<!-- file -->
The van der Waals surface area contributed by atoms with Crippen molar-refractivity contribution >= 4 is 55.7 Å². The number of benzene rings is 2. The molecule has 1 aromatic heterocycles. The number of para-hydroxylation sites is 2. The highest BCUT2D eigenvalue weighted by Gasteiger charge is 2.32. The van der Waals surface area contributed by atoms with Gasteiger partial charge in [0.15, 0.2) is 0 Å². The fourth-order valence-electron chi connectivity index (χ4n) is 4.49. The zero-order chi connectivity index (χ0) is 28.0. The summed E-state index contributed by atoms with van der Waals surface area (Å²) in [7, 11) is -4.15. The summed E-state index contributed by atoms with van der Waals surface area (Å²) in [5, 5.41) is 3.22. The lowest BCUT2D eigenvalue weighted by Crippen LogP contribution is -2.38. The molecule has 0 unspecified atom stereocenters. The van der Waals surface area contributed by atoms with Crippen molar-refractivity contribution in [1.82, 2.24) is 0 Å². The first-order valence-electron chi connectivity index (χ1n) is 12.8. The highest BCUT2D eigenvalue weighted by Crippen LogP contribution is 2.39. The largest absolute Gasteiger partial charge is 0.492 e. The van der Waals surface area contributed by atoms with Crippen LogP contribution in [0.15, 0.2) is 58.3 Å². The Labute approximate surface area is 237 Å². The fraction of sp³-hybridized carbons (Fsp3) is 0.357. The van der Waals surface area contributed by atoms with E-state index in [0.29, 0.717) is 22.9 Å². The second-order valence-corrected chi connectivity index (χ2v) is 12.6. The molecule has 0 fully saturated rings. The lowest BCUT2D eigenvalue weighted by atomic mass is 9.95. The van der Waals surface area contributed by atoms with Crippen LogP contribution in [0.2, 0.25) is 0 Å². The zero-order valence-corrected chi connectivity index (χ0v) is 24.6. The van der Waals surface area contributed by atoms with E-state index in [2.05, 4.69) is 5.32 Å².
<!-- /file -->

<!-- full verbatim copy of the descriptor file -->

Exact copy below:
The van der Waals surface area contributed by atoms with Crippen molar-refractivity contribution >= 4 is 55.7 Å². The number of benzene rings is 2. The molecule has 1 aromatic heterocycles. The number of para-hydroxylation sites is 2. The highest BCUT2D eigenvalue weighted by Gasteiger charge is 2.32. The van der Waals surface area contributed by atoms with Gasteiger partial charge in [0.15, 0.2) is 0 Å². The fourth-order valence-electron chi connectivity index (χ4n) is 4.49. The zero-order chi connectivity index (χ0) is 28.0. The summed E-state index contributed by atoms with van der Waals surface area (Å²) in [7, 11) is -4.15. The summed E-state index contributed by atoms with van der Waals surface area (Å²) in [5, 5.41) is 3.22. The lowest BCUT2D eigenvalue weighted by Crippen LogP contribution is -2.38. The molecule has 0 unspecified atom stereocenters. The van der Waals surface area contributed by atoms with Crippen molar-refractivity contribution in [1.82, 2.24) is 0 Å². The first-order valence-electron chi connectivity index (χ1n) is 12.8. The highest BCUT2D eigenvalue weighted by Crippen LogP contribution is 2.39. The largest absolute Gasteiger partial charge is 0.492 e. The van der Waals surface area contributed by atoms with Crippen LogP contribution in [0.15, 0.2) is 58.3 Å². The Labute approximate surface area is 237 Å². The fraction of sp³-hybridized carbons (Fsp3) is 0.357. The van der Waals surface area contributed by atoms with E-state index in [0.29, 0.717) is 22.9 Å². The second-order valence-corrected chi connectivity index (χ2v) is 12.6. The molecule has 0 fully saturated rings. The lowest BCUT2D eigenvalue weighted by atomic mass is 9.95. The van der Waals surface area contributed by atoms with Crippen LogP contribution in [0.2, 0.25) is 0 Å². The zero-order valence-corrected chi connectivity index (χ0v) is 24.6. The van der Waals surface area contributed by atoms with E-state index in [2.05, 4.69) is 5.32 Å².